A month after that Fossombrone prison opened its gates to receive me for an initial period of segregation, but in February 1929 I was brought, in extraordinary circumstances, before the Messina court for the appeal against the sentence passed by the court there: the sentence was upheld.
In Messina prison I thought to organise another escape attempt, cutting through the bars and scaling a double perimeter and I pulled this off on the night of 16 February, but on this occasion too I was betrayed and arrested after three eventful days on the run.
I was then moved to Milazzo prison, after a time in Naples and Palermo and eventually found myself in prison in Messina, waiting to appear before the ordinary court there to answer charges in connection with the second escape; it handed down a further sentence of three years’ imprisonment.
All in all, therefore, I had 18 years’ incarceration and five years of internment to serve, the latter subject to renewal orders, not counting the time I had already served in prison in Verona.
Towards the end of 1929, under heavy police escort, I was returned to prison in Fossombrone to continue my time in solitary, after which, on 1 May 1932 to be precise, I and other comrades thought to mount an antifascist demonstration that proved a great success.
We hand-wrote manifestos against the regime as best we could, and, tying them to a rock, we threw them into the streets adjacent to the prison during our exercise period while we sang our hymns. A month after that, we were all moved (myself included) to the prison in Piacenza and a year after that - which is to say in November 1933 - I and Prof. Rossi made a fresh attempt to escape from that prison too, an attempt that was uncovered just as everything was being finalised, due to snooping by non-political prisoner from Verona, a fellow by the name of Fenzi.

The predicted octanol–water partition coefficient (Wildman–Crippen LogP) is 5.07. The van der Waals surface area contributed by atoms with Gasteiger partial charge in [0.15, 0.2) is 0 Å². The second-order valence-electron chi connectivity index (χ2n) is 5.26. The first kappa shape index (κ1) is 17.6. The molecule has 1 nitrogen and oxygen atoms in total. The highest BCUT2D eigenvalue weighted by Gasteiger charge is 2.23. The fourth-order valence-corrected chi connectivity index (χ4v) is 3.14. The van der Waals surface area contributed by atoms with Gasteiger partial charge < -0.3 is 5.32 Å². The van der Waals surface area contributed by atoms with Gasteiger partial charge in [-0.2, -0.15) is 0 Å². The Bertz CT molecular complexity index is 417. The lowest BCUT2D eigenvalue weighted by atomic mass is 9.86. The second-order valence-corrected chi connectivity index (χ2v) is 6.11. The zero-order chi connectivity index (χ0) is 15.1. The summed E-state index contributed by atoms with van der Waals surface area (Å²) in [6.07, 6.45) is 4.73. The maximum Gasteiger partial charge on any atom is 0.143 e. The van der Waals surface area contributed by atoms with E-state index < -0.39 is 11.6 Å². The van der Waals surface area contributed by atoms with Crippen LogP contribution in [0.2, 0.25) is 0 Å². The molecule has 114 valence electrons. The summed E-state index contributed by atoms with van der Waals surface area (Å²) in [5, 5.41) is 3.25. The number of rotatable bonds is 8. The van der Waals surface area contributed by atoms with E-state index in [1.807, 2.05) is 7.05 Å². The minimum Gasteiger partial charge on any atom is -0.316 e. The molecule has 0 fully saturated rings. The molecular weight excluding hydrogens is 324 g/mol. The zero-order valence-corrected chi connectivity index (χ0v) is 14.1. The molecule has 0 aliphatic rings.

Under heavy escort I was moved again to No 4 wing in Regina Coeli prison in Rome under strict watch. In the wake of a series of remission orders in February 1936 I was released and banished as a political internee to the island of Ponza without as much as seeing my family and then was moved from there to Ventotene and finally to the Renicci d’Anghiari concentration camp where I remain.
All in all, I have served eleven years in prison and nine as an internee. I have no desire to go into a description of all my sufferings during that long and dismal period in my life, but I do want simply to assert with pride that no time did I bend the knee and always had the courage to express my libertarian and antifascist ideas everywhere and say that, if the fascist regime actually has collapsed, I am entitled to be released immediately and to be returned to the bosom of my family and the workers’ organisation.
I thank you for your hospitality,
Renicci d’Anghiari, 8-9-1944
Whilst our brave comrade cherished hopes of returning to normal life and to the fray, to his loving family, the fascist monarchy abandoned Italians generally and the champions of freedom in particular to the reprisals of the fascist thugs in the service of Hitler’s Gestapo. And for Giovanni Domaschi, as for so many others, the final phase of unspeakable martyrdom began.
He was deported to Germany in September 1944, never to return.
His steely mettle, battered first by the regime’s slave-drivers, was then broken, bit by bit, upon the instruments of torture that Nazism’s bestial sadism had installed in those notorious camps.
From: L'Adunata dei Refrattari, 4 September 1948, reprinted in Pietro Bianconi, Gli Anarchici Italiani nella Lotta Contro il Fascismo (Pistoia 1988) pp. 191-193. Translated by: Paul Sharkey.